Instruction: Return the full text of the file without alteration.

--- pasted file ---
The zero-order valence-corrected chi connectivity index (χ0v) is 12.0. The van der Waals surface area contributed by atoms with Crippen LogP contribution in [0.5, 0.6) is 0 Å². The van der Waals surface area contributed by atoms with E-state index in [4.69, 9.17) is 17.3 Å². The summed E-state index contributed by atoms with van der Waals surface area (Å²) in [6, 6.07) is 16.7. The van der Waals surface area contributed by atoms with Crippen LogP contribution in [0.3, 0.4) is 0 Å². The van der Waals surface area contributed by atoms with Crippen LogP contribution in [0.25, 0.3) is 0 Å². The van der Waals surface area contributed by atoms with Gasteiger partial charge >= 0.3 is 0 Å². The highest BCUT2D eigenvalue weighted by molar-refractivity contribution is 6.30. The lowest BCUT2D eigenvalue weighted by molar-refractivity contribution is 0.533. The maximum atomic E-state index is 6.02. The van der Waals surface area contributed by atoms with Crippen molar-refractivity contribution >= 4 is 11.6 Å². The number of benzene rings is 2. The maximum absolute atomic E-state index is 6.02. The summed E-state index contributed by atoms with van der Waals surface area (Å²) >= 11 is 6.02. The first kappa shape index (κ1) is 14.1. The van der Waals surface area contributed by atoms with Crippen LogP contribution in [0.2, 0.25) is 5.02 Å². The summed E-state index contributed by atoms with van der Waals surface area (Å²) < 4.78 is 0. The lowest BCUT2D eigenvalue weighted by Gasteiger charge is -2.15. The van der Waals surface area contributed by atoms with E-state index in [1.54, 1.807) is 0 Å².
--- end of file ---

The zero-order valence-corrected chi connectivity index (χ0v) is 12.0. The van der Waals surface area contributed by atoms with Crippen LogP contribution in [0.5, 0.6) is 0 Å². The van der Waals surface area contributed by atoms with E-state index in [4.69, 9.17) is 17.3 Å². The summed E-state index contributed by atoms with van der Waals surface area (Å²) in [6, 6.07) is 16.7. The van der Waals surface area contributed by atoms with Crippen LogP contribution in [0.3, 0.4) is 0 Å². The van der Waals surface area contributed by atoms with Crippen LogP contribution in [0.25, 0.3) is 0 Å². The van der Waals surface area contributed by atoms with Gasteiger partial charge >= 0.3 is 0 Å². The highest BCUT2D eigenvalue weighted by molar-refractivity contribution is 6.30. The lowest BCUT2D eigenvalue weighted by molar-refractivity contribution is 0.533. The maximum atomic E-state index is 6.02. The van der Waals surface area contributed by atoms with Crippen molar-refractivity contribution >= 4 is 11.6 Å². The number of benzene rings is 2. The maximum absolute atomic E-state index is 6.02. The summed E-state index contributed by atoms with van der Waals surface area (Å²) >= 11 is 6.02. The first kappa shape index (κ1) is 14.1. The van der Waals surface area contributed by atoms with Crippen LogP contribution in [0.2, 0.25) is 5.02 Å². The summed E-state index contributed by atoms with van der Waals surface area (Å²) < 4.78 is 0. The lowest BCUT2D eigenvalue weighted by Gasteiger charge is -2.15. The van der Waals surface area contributed by atoms with E-state index in [1.54, 1.807) is 0 Å².